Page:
My second objection to the argument that the original indirectly condemns Denham’s actions is that the filmmakers–Ernst Schoedsack, Merian Cooper, and Edgar Wallace–were real-life analogues of Denham. These men were adventurers, hunters–or at least wanna bes–and almost certainly projected aspects of themselves into Denham. If you could go back in time and ask them if Denham was the villain of the piece, they’d have laughed at you and said it was just a well-intentioned escapade that got out of control. Things happen.
I don’t argue that the 1933 King Kong is ruined by the self-serving “Beauty killed the beast” excuses. At worst it constitutes an opportunity for improvement, rather than a flaw. But to find a chink of any kind in the armor of an otherwise exemplary piece of cinema provides the avenue by which to justify a remake. If you’re going to remake a classic film, you need to bring something new to the party.
The 1976 version is a 1970s film. It has taken the basic story of King Kong and brought into a cinematic culture of paranoia and cynicism. There is no sense of wonder in this version, but a pervasive atmosphere of alienation.
As was noted in Crick’s comment above, the Denham role in the 1976 version is an oil company executive named Fred Wilson, played by Charles Grodin, and unambiguously depicted as the villain.
The 70s-disaffection applied to all the characters. The blonde this time is aspiring actress Dwan, played by Jessica Lange.
She plays the role with a ditzy airhead vapidity that was misidentified by some reviewers as Lange’s own poor acting. Lange’s subsequent work–Oscar-winning and Oscar-worthy–puts the lie to that. She was tasked with portraying a particular kind of solipsistic person, and her emotional disconnection is consistent with the role.
Jeff Bridges’ bearded hippie professor is the ostensible hero–a significant change from the third-wheel character that existed in the original. He’s the voice of conscience about treating Kong humanely. . . Except when he’s not. He has none of the emotional connection to Kong that Dwan has, he accepts Wilson’s money to sell out his principles (even if only briefly), and his cheering on Kong’s killing of military pilots is understandable but unseemly. As “heroes” go, he’s insufferable and unsympathetic.
Ah, but that’s the thing. He’s not the hero, Kong is. Kong is easily the most human, the most engaging and sympathetic of the characters. He’s doomed to face a tragic Fate, and so it’s only fitting that the human leads would end up traumatized by these events, torn apart and unable to find solace even in each other. It makes for a grim ending, but one that feels more appropriate to the material. Nobody’s going to utter “Beauty killed the beast” in this one. They wouldn’t dare.
Making Kong the emotional center of the movie puts the burden on special effects wizard Rick Baker to perform like a genuine actor. A similar burden sat on animator Willis O’Brien’s shoulders in 1933, but Baker is King Kong. This is man in a suit stuff, just like Godzilla.
And boy have Godzilla fans made hay of that over the years. The effects team on Kong took home an Oscar for this work, using techniques that earned Godzilla movies only scorn.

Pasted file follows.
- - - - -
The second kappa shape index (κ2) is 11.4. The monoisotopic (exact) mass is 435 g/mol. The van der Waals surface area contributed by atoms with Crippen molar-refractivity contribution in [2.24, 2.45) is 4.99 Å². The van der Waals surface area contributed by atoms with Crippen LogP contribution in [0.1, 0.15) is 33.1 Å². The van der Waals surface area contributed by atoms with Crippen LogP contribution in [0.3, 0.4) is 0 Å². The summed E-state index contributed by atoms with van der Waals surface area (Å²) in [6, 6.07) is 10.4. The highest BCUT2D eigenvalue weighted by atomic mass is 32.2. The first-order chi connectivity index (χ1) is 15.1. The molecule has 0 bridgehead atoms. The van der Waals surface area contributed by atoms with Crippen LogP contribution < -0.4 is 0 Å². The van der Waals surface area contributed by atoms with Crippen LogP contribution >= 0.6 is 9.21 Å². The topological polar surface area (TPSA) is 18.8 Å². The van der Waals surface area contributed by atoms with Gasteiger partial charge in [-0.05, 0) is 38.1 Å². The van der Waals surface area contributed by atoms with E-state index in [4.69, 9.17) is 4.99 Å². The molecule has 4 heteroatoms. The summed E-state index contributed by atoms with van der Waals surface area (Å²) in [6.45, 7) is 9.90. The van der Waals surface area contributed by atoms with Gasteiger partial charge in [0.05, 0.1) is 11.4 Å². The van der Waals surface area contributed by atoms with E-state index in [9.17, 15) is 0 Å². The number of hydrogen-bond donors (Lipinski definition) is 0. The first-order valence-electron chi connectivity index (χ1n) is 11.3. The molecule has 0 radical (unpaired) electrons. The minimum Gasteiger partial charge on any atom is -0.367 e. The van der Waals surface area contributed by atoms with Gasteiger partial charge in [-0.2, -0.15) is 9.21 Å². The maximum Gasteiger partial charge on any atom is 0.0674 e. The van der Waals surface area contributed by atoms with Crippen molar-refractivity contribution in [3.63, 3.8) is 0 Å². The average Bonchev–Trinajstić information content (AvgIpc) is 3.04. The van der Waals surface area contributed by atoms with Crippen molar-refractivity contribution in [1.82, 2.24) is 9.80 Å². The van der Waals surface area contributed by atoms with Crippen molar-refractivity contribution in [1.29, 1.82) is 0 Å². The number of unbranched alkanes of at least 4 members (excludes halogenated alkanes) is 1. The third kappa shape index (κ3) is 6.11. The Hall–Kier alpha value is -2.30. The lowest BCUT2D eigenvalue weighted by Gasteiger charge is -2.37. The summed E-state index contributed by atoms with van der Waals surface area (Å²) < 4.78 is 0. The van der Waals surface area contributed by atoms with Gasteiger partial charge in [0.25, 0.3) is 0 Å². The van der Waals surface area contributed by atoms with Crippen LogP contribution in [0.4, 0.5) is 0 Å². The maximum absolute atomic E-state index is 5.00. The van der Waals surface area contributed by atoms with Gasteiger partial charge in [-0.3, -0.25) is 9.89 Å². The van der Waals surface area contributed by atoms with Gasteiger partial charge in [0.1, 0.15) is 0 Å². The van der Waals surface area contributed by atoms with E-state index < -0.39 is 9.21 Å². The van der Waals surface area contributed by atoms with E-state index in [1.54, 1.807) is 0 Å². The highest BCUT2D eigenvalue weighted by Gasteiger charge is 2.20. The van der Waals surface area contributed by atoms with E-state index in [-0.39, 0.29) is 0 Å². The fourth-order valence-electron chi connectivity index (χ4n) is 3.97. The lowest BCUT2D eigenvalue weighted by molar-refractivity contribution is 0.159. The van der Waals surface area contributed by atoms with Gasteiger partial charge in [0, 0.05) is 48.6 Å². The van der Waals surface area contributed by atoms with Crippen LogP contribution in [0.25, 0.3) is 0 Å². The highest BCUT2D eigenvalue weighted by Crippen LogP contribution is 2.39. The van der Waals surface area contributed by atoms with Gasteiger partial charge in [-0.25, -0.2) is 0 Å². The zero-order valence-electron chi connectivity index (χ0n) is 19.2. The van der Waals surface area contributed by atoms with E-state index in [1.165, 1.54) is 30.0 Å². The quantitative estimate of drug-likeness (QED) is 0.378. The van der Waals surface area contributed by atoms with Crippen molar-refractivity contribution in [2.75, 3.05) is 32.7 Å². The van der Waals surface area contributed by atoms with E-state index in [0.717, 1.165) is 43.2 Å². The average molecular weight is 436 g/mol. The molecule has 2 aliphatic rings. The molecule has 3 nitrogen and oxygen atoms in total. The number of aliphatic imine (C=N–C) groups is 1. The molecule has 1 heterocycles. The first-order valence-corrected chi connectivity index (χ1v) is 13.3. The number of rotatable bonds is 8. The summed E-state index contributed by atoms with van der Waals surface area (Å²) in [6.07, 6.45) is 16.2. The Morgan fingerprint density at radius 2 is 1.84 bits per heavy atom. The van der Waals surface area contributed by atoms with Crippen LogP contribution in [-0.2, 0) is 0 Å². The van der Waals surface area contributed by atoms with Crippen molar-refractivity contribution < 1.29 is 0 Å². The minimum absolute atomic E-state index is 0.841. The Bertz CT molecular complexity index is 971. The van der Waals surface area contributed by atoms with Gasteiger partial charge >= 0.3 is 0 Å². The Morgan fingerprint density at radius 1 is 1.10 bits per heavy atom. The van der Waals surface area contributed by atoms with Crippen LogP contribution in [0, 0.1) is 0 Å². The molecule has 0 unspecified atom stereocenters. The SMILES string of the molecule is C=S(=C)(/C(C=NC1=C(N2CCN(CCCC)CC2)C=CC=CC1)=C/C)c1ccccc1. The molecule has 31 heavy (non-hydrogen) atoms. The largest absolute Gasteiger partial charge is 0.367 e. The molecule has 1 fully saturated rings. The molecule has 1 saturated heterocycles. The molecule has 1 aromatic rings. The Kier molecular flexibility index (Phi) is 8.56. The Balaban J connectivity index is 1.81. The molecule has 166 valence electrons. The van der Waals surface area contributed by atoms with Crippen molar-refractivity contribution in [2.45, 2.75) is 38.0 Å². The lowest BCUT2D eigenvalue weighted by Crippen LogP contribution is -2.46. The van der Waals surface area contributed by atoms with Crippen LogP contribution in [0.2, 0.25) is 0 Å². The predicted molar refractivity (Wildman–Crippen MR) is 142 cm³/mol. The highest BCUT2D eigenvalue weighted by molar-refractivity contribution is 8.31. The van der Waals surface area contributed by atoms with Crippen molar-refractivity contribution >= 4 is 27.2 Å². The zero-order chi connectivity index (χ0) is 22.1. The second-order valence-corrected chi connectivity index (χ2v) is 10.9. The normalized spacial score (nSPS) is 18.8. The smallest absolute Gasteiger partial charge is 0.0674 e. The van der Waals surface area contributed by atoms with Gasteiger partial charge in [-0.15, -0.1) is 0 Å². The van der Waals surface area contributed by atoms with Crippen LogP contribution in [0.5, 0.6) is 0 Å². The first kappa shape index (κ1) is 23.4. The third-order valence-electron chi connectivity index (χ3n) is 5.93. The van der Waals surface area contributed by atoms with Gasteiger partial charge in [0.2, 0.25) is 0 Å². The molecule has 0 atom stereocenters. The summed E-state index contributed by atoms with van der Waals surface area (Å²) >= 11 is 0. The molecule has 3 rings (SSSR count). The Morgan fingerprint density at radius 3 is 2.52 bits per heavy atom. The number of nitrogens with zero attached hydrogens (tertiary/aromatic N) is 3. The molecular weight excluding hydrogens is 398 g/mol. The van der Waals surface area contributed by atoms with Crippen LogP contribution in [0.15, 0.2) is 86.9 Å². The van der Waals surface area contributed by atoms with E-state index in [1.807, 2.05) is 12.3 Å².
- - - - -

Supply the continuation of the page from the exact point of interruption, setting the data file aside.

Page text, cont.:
Special effects are a curious thing. People act like the point of special effects is to generate authentic seeming images, to be judged on their realism, but history shows that people actually respond to effects in culturally informed ways.
I remember seeing the 1976 film in its original run. Nobody giggled, no excuses were needed. The Oscar was given in good faith to a film that genuinely in its day felt like an accomplishment. It no longer generates that kind of respect, but the images themselves haven’t changed. Whatever objective measure of realism they ever had is still there in the same measure. These effects didn’t become less realistic over time–but our (pop-) cultural benchmark of what we call realism has shifted.
Give it a couple of decades and revisit the 2006 King Kong, and see if hundreds of millions of dollars’ worth of CGI still look “realistic.”
James Barry’s score to King Kong has remained my favorite movie soundtrack of all time. I’ve worn out two vinyl albums and now have a fine imported CD to savor. I might be unduly favorable towards the film just because of my admiration of the Barry score.
Another reason I may be favorable towards the film is nostalgia. When I say I remember seeing it on its first run, I was six. It was one of my earliest movie-going memories, and one deeply intertwined with my memories of my mother. It is a cherished fragment of happy days. I may simply be incapable of reviewing the film with objectivity.
I am reluctant to air that possibility, because it sounds defensive. I believe I am reviewing the film with objectivity, and that even with jaundiced eyes this 1979s cynical take on King Kong is a solid piece of entertainment.
Nostalgia does play a role in this aspect of the film, though:
The filmmakers cleverly concoct a reason for Kong to climb to the top of a skyscraper–it looks like the scraggly rocks of his home island, so scaling it feels natural to him. And so, he ascends the twin towers of the World Trade Center.
In the movie posters he is seen to straddle both towers at once, which is way out of scale to his actual size in the film itself but an evocative image that effectively sells the film. The poster was so iconic, it inspired imitators–like Godzilla and Megalon on the twin towers, to promote a film set entirely in Japan.
Movie monsters were drawn to those towers, but never damaged them. The towers still stand at the end of Kong’s rampage, and as mentioned Godzilla never even got close to them. It took real life monsters to change New York’s skyline.
One last moment of nostalgic remembrance, with your indulgence. The photo below I took of my wife Julie almost exactly ten years ago.